My brother and sister-in-law, Bill and Kelly, were in attendance at the convention as well, both also practicing DCs in northeast Ohio. Visiting with my family and discussing our profession was such a perfect way to spend my weekend, and I amsothankful to have them as role models and inspiration for my career! This weekend was also a tremendous opportunity to meet current doctors, hear their advice and success stories, and bring back this spirit to our fellow students at NUHS. I took away so much valuable information, leaving with an overwhelming sense of excitement and hope for our profession, and there is no doubt in my mind that I will be attending the convention again next year!

Why Become Involved?

Participating in professional organizations such as the OSCA gives us a greater sense of purpose. We entered this healthcare profession to touch people's lives and positively impact our communities, but who says that our influence has to stop there? It is our duty to take pride in our career of alternative healthcare and therefore fight for it. At times, we are so unaware of the overwhelming sacrifice and dedication that our predecessors contributed to the advancement and success of our profession.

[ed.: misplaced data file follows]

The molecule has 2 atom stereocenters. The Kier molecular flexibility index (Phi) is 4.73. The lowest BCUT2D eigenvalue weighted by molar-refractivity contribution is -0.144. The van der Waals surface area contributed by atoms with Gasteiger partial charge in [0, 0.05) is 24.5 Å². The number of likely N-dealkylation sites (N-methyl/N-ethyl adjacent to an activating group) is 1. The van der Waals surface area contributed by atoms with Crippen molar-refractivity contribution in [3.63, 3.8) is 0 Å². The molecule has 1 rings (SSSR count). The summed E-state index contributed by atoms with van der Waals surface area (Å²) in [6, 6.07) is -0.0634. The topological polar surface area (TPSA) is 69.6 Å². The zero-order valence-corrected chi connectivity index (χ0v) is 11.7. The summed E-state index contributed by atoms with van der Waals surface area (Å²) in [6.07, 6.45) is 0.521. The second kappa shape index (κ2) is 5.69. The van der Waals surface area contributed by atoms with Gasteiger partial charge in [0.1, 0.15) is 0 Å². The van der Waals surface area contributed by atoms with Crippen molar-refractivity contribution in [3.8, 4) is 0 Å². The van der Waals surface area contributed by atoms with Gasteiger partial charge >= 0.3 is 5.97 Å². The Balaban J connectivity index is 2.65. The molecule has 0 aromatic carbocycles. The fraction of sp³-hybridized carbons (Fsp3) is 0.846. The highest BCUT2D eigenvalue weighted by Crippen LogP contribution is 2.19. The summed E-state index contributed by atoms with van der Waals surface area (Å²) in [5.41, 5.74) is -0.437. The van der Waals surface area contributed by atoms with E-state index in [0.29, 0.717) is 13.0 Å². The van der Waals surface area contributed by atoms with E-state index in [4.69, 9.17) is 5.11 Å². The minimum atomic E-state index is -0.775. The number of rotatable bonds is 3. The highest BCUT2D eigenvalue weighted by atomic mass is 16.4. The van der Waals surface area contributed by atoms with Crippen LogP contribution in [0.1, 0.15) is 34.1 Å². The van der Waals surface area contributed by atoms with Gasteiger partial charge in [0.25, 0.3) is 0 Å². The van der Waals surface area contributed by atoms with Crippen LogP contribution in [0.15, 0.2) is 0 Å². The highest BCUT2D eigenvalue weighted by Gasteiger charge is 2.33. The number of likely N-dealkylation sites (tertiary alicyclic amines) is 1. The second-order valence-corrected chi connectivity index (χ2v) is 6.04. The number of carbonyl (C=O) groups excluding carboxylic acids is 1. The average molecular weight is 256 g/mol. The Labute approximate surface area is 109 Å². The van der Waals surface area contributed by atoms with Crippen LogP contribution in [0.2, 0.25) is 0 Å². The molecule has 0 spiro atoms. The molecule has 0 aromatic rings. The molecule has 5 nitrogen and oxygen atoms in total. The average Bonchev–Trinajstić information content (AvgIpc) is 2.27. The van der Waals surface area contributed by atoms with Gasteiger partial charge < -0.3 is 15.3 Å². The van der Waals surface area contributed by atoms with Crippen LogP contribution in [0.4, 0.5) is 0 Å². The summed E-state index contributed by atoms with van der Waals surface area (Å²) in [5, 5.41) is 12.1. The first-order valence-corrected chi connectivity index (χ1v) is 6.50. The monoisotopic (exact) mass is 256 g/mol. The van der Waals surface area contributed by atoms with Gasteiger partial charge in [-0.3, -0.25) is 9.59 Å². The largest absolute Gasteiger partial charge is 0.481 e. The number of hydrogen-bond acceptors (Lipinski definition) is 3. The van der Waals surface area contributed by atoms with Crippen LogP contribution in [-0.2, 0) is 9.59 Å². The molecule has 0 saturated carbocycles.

2014-10-07_osca
Photo booth fun with NUHS peers and Bharon Hoag, OSCA Executive Director

We are the future leaders of chiropractic medicine, and we are the ones responsible for the success and continuation of our craft. We are given the tremendous opportunity to change lives, so if we do not do all that is in our power to protect and preserve this right, we are selfish. Becoming involved in these organizations is not only of value for us and our future practices, but for the success of our profession as a whole.